One of the keys to being a successful educator is building strong relationships with students and their families. Those strong relationships create trust between students and the adults in the school, allowing students to feel safe and valued each day in their classrooms and throughout the building.

At our middle school, students receive KIPP Cash, a school-based currency that students can use on their KIPP Cash Pay Day to purchase school supplies, t-shirts, and even staff experiences. Ms. Chaffee, a Student Services director at KIPP Indy College Prep Middle, and Ms. Corya, a 6th grade humanities teacher, got to experience the power of these relationships first hand when they took two KIPP Indy students to join them at Cake Bake for one of these staff experiences. Here is what Ms. Chaffee had to say about the experience in the staff newsletter:

“It’s so nice for kids to get to know teachers as real people,” Amaris announced as she dug into one of the six gigantic slices of cake spread out before her last Friday at Cake Bake. Amaris had cashed in for a staff experience and she, “bff” Janiyah, Ms. Corya and I were attempting to sample pretty much every dessert at the bakery.

I’ve sometimes wondered what makes the staff experience a grand prize– why is time with a teacher (who kids see every day) so highly valued? Is it just about eating cake, watching the Pacers and playing laser tag? Partly. But I don’t think that’s all.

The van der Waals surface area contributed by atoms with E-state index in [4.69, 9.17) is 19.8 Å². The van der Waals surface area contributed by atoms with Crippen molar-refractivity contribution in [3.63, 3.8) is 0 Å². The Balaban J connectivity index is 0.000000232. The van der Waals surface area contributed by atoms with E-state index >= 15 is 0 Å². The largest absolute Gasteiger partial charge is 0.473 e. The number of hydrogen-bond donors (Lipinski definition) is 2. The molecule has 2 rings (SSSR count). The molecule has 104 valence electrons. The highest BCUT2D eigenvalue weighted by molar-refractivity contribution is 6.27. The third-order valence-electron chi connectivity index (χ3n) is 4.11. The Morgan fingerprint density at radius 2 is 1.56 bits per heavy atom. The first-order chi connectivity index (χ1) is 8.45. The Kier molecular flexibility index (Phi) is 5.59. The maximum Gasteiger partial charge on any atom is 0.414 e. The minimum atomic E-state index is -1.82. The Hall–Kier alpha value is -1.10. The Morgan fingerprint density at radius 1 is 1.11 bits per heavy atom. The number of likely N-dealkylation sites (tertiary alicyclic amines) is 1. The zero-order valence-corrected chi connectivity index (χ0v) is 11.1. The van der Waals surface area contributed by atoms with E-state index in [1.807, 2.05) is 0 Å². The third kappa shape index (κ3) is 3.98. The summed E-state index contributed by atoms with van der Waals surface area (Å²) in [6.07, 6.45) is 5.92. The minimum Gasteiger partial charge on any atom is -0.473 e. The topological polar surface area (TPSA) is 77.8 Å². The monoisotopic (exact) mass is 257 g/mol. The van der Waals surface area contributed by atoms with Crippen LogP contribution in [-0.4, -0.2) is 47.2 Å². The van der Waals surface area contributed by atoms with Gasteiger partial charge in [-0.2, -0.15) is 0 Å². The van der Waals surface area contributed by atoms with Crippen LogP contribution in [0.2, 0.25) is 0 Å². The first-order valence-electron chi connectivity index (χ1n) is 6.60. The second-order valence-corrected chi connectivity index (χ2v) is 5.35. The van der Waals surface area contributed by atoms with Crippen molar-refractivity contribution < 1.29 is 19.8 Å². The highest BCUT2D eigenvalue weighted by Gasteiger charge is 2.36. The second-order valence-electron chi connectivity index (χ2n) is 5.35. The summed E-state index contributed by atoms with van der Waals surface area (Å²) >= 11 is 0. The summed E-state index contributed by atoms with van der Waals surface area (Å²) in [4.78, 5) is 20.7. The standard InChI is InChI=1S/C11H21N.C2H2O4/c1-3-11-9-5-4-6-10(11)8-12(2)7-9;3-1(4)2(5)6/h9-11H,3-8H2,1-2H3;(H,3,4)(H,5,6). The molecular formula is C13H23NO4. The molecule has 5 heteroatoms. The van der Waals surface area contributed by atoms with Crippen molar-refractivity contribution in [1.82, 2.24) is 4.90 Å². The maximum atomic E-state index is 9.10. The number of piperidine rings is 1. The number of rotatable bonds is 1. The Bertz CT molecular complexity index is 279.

Amaris remembered the Cake Bake pictures from last year and described racing to the table at KIPP Cash Payday to claim the experience. For the seventh time that evening she gushed, “I am sooooo glad I picked this prize.” Janiyah, in a sugar-induced hysteria, collapsed into her friend’s lap with laughter.

And I thought to myself, you know what? I’m glad I picked this prize, too. Aside from getting lost on the highway as Amaris and Siri yelled out contradicting directions, it was so powerful to spend time with our kids in a fun, positive light. We shared a memorable evening that had a deep impact on all four of us. Before Friday, Amaris and Janiyah were not students that I knew particularly well and interacting with them really showed me that – more than just students – these are OUR students. Just like us, they have lives outside of the four walls and desks we place them in.